§ 250.The participle may serve as adverbial modifier of a
verb. In this function it denotes a second action accompanying the
action of the predicate verb. In this case it is preceded by acon-
junction which lends it adverbial meaning such as time, conces-
sion, condition and comparison. The most commonly occurring of
the conjunctions are: when, till, until, once, as, if, unless,
though, as though, even if and even when.
The participle is not lexically dependent in this function — it
can be used after any verb.
e.g. She's a terror when roused.
Once arrivedat the quay alongside which lay the big transat-
lantic liner, the detective became brisk and alert.
Soames, privately, and as a businessman, had always so con-
ducted himself that if cornered,he need never tell a direct
He did not usually utter a word unless spoken to.
He had till Sunday evening to think it over; for even if post-
ednow the letter could not reach John till Monday.
Here the tram lines ended, so that men returning home could
doze in their seats until rousedby their journey's end.
"Does he know it?" said David Rubin, as though surprised.
The subject of the action expressed by the participle in the
above function is the same person or thing as denoted by the sub-
ject of the sentence.
Note 1. Notice the set phrase come to that ('кстати', 'уж если об этом зашла
e.g. "But who is to be the judge of a man's fitness or unfitness?""You'd have to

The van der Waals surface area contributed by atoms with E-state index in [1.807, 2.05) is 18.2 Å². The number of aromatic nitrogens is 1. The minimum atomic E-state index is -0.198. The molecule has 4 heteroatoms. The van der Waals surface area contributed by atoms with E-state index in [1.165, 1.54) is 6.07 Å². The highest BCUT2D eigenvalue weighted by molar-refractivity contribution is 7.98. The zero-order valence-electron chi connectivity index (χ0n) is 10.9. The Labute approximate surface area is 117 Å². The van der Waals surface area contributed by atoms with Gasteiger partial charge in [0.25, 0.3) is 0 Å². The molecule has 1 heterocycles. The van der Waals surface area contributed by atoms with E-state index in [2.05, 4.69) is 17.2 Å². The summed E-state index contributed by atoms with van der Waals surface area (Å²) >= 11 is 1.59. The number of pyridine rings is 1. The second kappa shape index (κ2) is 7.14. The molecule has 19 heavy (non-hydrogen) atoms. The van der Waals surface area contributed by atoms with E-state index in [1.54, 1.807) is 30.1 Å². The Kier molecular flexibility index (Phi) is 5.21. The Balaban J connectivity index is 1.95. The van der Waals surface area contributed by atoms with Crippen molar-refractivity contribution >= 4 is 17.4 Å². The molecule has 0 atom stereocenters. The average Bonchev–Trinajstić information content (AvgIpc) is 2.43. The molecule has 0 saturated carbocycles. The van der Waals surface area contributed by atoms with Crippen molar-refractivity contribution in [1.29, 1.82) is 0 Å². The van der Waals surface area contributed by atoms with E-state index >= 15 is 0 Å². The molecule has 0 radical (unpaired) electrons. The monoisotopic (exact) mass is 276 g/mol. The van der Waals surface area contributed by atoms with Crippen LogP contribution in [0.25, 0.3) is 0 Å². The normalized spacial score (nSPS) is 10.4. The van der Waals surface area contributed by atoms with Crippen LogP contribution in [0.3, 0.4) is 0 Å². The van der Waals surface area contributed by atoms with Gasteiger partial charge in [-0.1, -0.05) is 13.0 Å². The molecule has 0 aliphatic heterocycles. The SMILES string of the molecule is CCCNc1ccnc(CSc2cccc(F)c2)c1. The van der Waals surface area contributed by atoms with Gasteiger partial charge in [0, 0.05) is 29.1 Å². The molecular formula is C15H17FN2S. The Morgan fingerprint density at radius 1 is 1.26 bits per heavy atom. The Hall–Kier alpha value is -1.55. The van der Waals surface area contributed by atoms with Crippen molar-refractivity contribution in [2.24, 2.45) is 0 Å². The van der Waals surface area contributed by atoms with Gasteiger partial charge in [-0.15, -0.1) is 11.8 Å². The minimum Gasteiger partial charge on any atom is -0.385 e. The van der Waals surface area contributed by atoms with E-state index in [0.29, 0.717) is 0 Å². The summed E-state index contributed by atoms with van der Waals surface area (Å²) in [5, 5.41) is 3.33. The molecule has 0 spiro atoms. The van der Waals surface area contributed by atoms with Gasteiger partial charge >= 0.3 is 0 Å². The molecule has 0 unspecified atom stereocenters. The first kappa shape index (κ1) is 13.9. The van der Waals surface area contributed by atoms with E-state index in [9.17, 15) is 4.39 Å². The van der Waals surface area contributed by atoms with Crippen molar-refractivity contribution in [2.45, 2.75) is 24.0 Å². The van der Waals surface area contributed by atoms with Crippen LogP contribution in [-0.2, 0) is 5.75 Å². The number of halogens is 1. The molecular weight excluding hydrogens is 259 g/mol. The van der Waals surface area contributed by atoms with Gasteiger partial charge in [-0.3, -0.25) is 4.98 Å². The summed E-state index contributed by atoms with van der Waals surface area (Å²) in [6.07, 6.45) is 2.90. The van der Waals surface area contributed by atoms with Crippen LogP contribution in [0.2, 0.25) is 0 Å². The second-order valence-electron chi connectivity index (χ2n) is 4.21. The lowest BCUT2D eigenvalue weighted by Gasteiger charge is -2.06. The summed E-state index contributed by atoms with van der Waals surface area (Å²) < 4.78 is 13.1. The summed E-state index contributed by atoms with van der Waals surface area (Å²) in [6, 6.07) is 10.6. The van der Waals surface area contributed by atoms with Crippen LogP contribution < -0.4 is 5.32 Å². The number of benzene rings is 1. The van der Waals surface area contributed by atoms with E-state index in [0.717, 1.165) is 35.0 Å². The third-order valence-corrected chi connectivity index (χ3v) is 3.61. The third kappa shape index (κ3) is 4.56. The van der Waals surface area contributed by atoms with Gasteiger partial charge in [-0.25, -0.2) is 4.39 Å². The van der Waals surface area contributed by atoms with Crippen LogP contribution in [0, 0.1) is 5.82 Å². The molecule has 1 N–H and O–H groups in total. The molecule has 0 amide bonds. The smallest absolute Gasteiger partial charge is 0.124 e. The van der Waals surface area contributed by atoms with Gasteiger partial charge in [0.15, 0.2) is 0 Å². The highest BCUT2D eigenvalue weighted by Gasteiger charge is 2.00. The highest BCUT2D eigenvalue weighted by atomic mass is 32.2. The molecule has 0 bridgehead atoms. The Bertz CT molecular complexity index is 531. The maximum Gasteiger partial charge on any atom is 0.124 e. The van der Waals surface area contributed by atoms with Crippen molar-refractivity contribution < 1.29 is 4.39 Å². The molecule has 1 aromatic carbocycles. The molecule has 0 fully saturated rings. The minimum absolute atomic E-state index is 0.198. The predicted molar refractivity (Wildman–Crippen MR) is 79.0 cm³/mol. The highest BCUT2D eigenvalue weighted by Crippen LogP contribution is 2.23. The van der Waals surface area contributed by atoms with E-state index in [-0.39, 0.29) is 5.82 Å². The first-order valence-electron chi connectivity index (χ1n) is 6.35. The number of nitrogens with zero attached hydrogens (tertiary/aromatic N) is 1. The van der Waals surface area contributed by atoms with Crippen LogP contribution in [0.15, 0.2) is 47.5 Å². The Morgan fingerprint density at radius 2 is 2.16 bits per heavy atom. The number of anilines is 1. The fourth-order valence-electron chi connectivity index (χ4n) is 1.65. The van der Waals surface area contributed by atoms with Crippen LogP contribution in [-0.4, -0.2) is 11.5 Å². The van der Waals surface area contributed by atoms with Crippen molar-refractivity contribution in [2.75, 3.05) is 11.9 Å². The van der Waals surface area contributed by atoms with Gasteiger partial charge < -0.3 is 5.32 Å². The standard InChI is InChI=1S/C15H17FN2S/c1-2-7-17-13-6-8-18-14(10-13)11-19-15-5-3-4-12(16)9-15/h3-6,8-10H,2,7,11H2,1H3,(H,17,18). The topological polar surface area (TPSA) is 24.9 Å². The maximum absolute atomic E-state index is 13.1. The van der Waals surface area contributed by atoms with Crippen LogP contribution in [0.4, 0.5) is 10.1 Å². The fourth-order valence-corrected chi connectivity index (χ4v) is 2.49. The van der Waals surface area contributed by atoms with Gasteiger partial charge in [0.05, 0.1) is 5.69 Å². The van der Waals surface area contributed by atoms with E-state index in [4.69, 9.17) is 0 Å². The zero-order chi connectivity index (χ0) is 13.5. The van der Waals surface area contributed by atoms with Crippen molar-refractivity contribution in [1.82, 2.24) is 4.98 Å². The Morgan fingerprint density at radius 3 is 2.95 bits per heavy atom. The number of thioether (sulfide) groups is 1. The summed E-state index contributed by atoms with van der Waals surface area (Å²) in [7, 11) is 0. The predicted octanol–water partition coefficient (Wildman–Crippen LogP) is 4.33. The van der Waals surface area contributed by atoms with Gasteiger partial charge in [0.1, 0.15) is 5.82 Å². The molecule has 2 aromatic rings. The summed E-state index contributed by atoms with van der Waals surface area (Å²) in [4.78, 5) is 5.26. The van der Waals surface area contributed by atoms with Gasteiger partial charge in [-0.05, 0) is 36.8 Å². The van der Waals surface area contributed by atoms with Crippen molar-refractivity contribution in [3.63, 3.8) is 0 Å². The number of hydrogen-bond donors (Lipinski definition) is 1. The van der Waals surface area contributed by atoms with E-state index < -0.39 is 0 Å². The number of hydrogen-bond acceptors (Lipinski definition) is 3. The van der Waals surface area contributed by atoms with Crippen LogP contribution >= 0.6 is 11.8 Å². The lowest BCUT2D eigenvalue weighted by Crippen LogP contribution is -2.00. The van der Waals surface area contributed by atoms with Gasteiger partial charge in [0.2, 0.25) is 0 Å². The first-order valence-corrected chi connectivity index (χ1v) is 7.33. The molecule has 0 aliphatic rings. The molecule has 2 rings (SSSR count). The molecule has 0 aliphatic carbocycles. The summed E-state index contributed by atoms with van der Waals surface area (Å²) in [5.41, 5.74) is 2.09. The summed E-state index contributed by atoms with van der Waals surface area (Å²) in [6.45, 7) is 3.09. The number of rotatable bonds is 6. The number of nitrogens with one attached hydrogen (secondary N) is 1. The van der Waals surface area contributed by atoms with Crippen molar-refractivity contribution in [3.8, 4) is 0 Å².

have a scientific man as judge. Come to that, Ithink you'd be a pretty good
Note 2. Some participles have actually come to be used as conjunctions.
e.g. Roger could be re-elected providedhe received the 290 votes from his own side.
§ 251.The participle may be part of an absolute construction. In
this case it has a subject of its own. The participle serves to indicate
aresultant state which is parallel to the action of the predicate verb.
Absolute constructions may be non-prepositional and preposi-
tional. In the latter case they are introduced by the preposition with.
The main function of the absolute construction with the parti-
ciple is to describe the appearance, behaviour or inner state of the
person denoted by the subject of the sentence. In other words, it
serves as an adverbial modifier of descriptive circumstances.This
function can be performed by absolute constructions, non-preposi-
tional (a) and prepositional (b).
e.g. a) In the library Diana, herface flushed,talked to a young
We sat silent, her eyes still fixed on mine.
She got up, the clothes foldedover her arm.
b) She stood with her arms folded,smoking, staring thought-
He sat with his knees partedturning his wrists vaguely.
I lay idly in a big chair, talking now and then, listening;
listening sometimes withmy eyes closed.
A peculiar feature of non-prepositional absolute constructions
with the participle is that sometimes the nouns in them are used
without any article.
e.g. She advanced two more strides and waited, head half turned.
The President listened to her, standing at the fire-place, head
Joel sat scrunched in a corner of the seat, elbow proppedon
window frame, chin cuppedin hand, trying hard to keep
Absolute constructions with the participle are usually found
in literary style.
Note. Notice the set phrase all things considered.
e.g. All things considered, there is little hope of their withdrawal.